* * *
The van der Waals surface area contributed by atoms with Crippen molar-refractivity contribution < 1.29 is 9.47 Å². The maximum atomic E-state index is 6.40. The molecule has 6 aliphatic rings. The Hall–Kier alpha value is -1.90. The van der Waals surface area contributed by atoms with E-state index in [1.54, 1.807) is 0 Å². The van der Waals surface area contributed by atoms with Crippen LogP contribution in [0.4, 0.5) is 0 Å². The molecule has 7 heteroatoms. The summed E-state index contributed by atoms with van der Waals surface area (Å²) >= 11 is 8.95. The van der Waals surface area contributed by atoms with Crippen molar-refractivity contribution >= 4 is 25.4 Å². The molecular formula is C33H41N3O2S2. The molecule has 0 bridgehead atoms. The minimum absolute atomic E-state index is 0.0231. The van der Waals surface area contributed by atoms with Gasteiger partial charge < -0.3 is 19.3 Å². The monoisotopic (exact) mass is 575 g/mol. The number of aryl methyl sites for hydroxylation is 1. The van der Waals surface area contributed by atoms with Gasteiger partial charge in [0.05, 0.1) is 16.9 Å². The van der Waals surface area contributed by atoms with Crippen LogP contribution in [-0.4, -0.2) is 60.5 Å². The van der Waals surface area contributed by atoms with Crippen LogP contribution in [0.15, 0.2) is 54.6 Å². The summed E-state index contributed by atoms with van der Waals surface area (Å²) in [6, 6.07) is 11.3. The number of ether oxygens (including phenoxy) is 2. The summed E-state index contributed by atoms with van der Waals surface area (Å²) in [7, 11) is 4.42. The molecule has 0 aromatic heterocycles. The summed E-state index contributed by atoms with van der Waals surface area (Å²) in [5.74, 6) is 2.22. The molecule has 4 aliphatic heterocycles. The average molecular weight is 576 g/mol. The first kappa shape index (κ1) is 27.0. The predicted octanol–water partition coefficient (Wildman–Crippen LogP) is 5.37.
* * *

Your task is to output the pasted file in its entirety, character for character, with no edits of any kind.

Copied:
The van der Waals surface area contributed by atoms with Crippen molar-refractivity contribution < 1.29 is 9.47 Å². The maximum atomic E-state index is 6.40. The molecule has 6 aliphatic rings. The Hall–Kier alpha value is -1.90. The van der Waals surface area contributed by atoms with E-state index in [1.54, 1.807) is 0 Å². The van der Waals surface area contributed by atoms with Crippen LogP contribution in [0.4, 0.5) is 0 Å². The molecule has 7 heteroatoms. The summed E-state index contributed by atoms with van der Waals surface area (Å²) >= 11 is 8.95. The van der Waals surface area contributed by atoms with Crippen molar-refractivity contribution >= 4 is 25.4 Å². The molecular formula is C33H41N3O2S2. The molecule has 0 bridgehead atoms. The minimum absolute atomic E-state index is 0.0231. The van der Waals surface area contributed by atoms with Gasteiger partial charge < -0.3 is 19.3 Å². The monoisotopic (exact) mass is 575 g/mol. The number of aryl methyl sites for hydroxylation is 1. The van der Waals surface area contributed by atoms with Gasteiger partial charge in [0.05, 0.1) is 16.9 Å². The van der Waals surface area contributed by atoms with Crippen LogP contribution in [-0.4, -0.2) is 60.5 Å². The van der Waals surface area contributed by atoms with Crippen LogP contribution in [0.15, 0.2) is 54.6 Å². The summed E-state index contributed by atoms with van der Waals surface area (Å²) in [6, 6.07) is 11.3. The number of ether oxygens (including phenoxy) is 2. The summed E-state index contributed by atoms with van der Waals surface area (Å²) in [7, 11) is 4.42. The molecule has 0 aromatic heterocycles. The summed E-state index contributed by atoms with van der Waals surface area (Å²) in [5.74, 6) is 2.22. The molecule has 4 aliphatic heterocycles. The average molecular weight is 576 g/mol. The first kappa shape index (κ1) is 27.0. The predicted octanol–water partition coefficient (Wildman–Crippen LogP) is 5.37.